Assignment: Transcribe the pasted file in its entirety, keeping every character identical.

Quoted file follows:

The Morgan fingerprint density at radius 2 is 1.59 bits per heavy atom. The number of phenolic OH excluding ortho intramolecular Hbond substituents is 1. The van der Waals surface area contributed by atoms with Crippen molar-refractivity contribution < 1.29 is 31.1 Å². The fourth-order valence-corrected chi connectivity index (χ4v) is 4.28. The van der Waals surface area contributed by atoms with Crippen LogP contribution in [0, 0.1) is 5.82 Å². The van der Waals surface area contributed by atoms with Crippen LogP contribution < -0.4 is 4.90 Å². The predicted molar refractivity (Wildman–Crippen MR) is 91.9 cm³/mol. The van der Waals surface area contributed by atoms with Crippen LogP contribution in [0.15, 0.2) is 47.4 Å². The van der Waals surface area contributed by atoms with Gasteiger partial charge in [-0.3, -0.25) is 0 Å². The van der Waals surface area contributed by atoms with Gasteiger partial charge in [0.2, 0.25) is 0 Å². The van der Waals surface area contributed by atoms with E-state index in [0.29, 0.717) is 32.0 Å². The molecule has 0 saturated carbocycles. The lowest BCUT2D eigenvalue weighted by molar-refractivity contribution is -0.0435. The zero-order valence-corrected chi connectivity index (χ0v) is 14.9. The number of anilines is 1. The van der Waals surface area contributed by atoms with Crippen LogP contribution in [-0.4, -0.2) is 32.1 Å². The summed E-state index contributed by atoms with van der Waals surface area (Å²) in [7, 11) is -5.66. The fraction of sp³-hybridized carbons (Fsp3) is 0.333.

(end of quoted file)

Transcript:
The Morgan fingerprint density at radius 2 is 1.59 bits per heavy atom. The number of phenolic OH excluding ortho intramolecular Hbond substituents is 1. The van der Waals surface area contributed by atoms with Crippen molar-refractivity contribution < 1.29 is 31.1 Å². The fourth-order valence-corrected chi connectivity index (χ4v) is 4.28. The van der Waals surface area contributed by atoms with Crippen LogP contribution in [0, 0.1) is 5.82 Å². The van der Waals surface area contributed by atoms with Crippen LogP contribution < -0.4 is 4.90 Å². The predicted molar refractivity (Wildman–Crippen MR) is 91.9 cm³/mol. The van der Waals surface area contributed by atoms with Crippen LogP contribution in [0.15, 0.2) is 47.4 Å². The van der Waals surface area contributed by atoms with Gasteiger partial charge in [-0.3, -0.25) is 0 Å². The van der Waals surface area contributed by atoms with Gasteiger partial charge in [0.2, 0.25) is 0 Å². The van der Waals surface area contributed by atoms with E-state index in [0.29, 0.717) is 32.0 Å². The molecule has 0 saturated carbocycles. The lowest BCUT2D eigenvalue weighted by molar-refractivity contribution is -0.0435. The zero-order valence-corrected chi connectivity index (χ0v) is 14.9. The number of anilines is 1. The van der Waals surface area contributed by atoms with Crippen LogP contribution in [-0.4, -0.2) is 32.1 Å². The summed E-state index contributed by atoms with van der Waals surface area (Å²) in [7, 11) is -5.66. The fraction of sp³-hybridized carbons (Fsp3) is 0.333.